Effects of acetazolamide and furosemide on ventilation and cerebral blood volume in normocapnic and hypercapnic patients with COPD.
SourceChest, 121, 2, (2002), pp. 383-392
Article / Letter to editor
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SubjectBloodpressure regulation, tissue oxygenation and exercise; Control mechanisms in asthma and chronic obstructive pulmonary disease.; Bloeddrukregulatie, weefseloxygenatie en inspanning; Regulatie mechanismen bij astma en chronisch obstructieve longaandoeningen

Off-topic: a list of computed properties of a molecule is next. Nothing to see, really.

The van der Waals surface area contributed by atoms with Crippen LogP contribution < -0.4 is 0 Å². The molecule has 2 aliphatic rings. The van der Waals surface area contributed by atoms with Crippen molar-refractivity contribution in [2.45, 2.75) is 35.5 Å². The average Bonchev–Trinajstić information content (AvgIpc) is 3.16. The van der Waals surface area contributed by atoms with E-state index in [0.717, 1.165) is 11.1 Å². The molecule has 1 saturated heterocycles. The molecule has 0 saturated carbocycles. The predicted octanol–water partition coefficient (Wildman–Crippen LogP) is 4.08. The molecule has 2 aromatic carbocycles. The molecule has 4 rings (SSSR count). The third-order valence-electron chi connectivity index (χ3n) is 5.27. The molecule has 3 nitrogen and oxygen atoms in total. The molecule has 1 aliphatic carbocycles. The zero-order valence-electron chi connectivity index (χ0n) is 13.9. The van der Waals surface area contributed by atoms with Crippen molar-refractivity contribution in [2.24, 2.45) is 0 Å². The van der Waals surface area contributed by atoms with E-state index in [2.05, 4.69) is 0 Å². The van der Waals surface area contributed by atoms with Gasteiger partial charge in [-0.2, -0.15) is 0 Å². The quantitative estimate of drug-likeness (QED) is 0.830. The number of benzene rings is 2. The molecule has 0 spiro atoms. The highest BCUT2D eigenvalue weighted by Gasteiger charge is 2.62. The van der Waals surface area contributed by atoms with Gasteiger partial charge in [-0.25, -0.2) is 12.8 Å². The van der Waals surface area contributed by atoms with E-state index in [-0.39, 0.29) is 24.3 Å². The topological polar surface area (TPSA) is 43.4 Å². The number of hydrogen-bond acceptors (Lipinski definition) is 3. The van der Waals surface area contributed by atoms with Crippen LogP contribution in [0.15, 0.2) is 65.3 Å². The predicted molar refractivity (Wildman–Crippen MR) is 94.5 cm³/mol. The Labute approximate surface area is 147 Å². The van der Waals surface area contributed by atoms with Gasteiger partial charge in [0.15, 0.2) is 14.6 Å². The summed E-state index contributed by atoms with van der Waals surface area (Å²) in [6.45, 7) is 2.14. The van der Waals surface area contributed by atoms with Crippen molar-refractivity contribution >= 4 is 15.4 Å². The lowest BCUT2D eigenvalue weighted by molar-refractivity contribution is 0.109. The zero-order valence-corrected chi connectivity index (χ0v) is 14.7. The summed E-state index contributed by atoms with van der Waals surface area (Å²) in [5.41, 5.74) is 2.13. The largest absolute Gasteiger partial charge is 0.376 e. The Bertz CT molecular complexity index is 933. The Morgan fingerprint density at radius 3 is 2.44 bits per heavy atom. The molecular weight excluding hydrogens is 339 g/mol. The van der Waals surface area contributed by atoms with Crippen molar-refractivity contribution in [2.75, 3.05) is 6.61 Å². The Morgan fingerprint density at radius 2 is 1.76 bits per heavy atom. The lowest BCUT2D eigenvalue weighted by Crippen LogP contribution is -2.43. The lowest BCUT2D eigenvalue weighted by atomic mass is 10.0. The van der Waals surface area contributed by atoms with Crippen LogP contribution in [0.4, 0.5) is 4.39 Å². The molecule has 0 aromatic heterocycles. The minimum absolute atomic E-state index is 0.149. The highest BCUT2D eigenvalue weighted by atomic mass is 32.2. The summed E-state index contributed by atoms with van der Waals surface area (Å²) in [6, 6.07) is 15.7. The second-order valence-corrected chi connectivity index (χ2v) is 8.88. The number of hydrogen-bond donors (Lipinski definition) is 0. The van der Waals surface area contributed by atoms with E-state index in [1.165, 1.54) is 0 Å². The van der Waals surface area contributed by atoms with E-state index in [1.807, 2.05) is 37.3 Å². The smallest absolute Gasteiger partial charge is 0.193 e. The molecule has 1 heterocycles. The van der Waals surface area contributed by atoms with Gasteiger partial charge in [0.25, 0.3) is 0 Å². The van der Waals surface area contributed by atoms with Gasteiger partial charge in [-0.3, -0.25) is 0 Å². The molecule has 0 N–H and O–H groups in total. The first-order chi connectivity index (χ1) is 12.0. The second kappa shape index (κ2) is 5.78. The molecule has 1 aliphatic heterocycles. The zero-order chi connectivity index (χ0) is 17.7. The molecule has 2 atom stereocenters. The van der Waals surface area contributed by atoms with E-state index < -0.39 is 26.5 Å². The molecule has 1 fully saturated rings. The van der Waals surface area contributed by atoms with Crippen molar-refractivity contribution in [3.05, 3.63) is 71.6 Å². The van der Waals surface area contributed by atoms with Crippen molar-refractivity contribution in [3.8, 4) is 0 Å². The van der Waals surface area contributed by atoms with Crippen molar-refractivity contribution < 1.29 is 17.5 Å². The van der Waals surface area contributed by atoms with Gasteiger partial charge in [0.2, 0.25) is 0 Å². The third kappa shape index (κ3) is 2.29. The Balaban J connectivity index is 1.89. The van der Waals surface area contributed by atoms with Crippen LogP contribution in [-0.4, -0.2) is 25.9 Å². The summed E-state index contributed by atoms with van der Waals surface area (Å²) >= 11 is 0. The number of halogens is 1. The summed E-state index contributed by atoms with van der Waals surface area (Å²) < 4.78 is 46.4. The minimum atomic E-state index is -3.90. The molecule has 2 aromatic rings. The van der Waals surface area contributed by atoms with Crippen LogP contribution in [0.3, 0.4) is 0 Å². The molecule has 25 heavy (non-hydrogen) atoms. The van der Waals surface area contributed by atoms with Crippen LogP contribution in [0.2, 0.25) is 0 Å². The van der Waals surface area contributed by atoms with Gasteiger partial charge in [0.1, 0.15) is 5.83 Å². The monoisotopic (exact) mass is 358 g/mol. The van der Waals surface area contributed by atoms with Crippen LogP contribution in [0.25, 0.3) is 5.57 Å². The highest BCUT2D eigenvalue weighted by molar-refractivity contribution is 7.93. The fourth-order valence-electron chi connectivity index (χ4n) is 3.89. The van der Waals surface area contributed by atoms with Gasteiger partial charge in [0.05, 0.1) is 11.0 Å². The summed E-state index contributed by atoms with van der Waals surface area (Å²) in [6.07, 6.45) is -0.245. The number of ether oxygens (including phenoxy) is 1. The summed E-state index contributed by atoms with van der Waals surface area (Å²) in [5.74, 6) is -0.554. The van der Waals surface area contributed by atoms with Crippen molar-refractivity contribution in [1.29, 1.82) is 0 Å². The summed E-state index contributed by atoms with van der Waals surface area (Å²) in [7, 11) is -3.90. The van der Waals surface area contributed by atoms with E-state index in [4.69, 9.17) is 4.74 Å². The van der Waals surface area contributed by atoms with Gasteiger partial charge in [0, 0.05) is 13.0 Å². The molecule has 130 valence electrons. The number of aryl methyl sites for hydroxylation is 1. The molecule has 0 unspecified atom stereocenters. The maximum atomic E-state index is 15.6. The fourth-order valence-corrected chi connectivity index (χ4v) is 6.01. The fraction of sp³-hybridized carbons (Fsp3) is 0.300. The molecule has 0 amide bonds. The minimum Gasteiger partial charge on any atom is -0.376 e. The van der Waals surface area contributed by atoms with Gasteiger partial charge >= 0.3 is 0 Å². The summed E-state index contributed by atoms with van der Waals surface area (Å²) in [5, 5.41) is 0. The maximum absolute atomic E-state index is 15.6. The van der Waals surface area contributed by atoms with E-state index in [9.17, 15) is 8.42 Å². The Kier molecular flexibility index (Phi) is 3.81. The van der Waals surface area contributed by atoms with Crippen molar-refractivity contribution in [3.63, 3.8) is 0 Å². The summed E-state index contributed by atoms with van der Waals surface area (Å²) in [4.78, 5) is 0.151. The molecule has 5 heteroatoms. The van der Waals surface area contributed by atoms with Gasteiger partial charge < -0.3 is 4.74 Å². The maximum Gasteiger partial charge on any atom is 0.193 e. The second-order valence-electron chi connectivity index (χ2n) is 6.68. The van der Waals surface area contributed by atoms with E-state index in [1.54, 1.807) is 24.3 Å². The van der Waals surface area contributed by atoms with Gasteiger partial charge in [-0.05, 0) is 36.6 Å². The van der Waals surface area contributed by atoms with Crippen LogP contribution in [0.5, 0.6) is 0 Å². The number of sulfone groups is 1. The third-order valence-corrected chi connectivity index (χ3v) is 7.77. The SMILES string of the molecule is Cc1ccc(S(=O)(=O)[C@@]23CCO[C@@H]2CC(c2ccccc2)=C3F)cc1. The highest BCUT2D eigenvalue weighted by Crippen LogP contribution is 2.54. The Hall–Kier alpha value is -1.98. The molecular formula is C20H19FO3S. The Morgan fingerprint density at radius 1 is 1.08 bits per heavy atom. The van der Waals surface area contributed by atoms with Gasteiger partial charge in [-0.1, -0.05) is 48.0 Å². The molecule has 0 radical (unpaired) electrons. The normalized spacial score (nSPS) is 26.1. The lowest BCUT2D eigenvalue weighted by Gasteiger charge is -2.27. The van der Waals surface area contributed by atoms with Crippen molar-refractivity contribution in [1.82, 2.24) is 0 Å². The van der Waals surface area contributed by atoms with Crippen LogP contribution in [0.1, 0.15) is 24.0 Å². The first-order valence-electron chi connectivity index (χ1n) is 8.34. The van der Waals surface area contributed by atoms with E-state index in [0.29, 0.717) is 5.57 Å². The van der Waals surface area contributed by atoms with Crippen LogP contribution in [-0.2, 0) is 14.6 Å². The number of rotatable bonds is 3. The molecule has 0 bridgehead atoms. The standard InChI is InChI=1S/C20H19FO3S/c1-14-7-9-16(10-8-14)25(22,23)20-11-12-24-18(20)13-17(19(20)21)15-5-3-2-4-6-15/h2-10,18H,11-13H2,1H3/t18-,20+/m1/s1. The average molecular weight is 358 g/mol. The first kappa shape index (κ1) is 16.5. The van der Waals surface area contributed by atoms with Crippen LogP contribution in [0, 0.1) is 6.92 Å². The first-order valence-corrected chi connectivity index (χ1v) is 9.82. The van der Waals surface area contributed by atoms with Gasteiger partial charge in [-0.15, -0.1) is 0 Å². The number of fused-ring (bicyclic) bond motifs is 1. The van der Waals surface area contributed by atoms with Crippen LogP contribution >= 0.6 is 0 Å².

STUDY OBJECTIVES: Effects of chronic metabolic alkalosis and acidosis and their relation to central chemoregulation may differ between normocapnic and chronic hypercapnic patients with COPD. The relationship between responses of inspired ventilation (VI), mouth occlusion pressure (P(0.1)), and cerebral blood volume (CBV), to short-term changes in arterial PCO(2) was measured. PATIENTS AND METHODS: Seventeen patients with chronic hypercapnia and COPD (PaCO(2) > 6.0 kPa) and 16 normocapnic patients with COPD (PaCO(2) < or = 6.0 kPa) [FEV(1) 27% predicted] were studied under baseline metabolic conditions and after 1 week of treatment with oral furosemide, 40 mg/d, or acetazolamide, 500 mg/d. Hypercapnia (change in end-tidal carbon dioxide > 1 kPa) was induced by administering adequate amounts of carbon dioxide in the inspired air. CBV was measured using near-infrared spectroscopy. RESULTS: Compared with baseline metabolic condition, chronic metabolic acidosis and alkalosis did not change ventilatory (Delta VI/Delta PaCO(2)) and cerebrovascular (Delta CBV/Delta PaCO(2)) reactivity. Base excess (BE) decreased by 6.8 +/- 1.1 mEq/L and 6.9 +/- 1.6 mEq/L, respectively, in the normocapnic and chronic hypercapnic COPD groups during metabolic acidosis, resulting in a not-quite-significant leftward shift of both the ventilatory and cerebrovascular carbon dioxide response curve. BE increased by 2.3 +/- 1.2 mEq/L and 1.2 +/- 1.3 mEq/L, respectively, during chronic metabolic alkalosis in both COPD groups, without concomitant shift. Poor correlations between ventilatory and cerebrovascular carbon dioxide responsiveness (Delta CBV/Delta PaCO(2) and Delta VI/Delta PaCO(2), Delta CBV/Delta PaCO(2) and Delta P(0.1)/Delta PaCO(2), respectively) were found irrespective of baseline, respiratory condition, and induced metabolic state. CONCLUSIONS: Normocapnic and chronic hypercapnic COPD patients have the same ventilatory and cerebrovascular carbon dioxide responsiveness irrespective of induced metabolic state.
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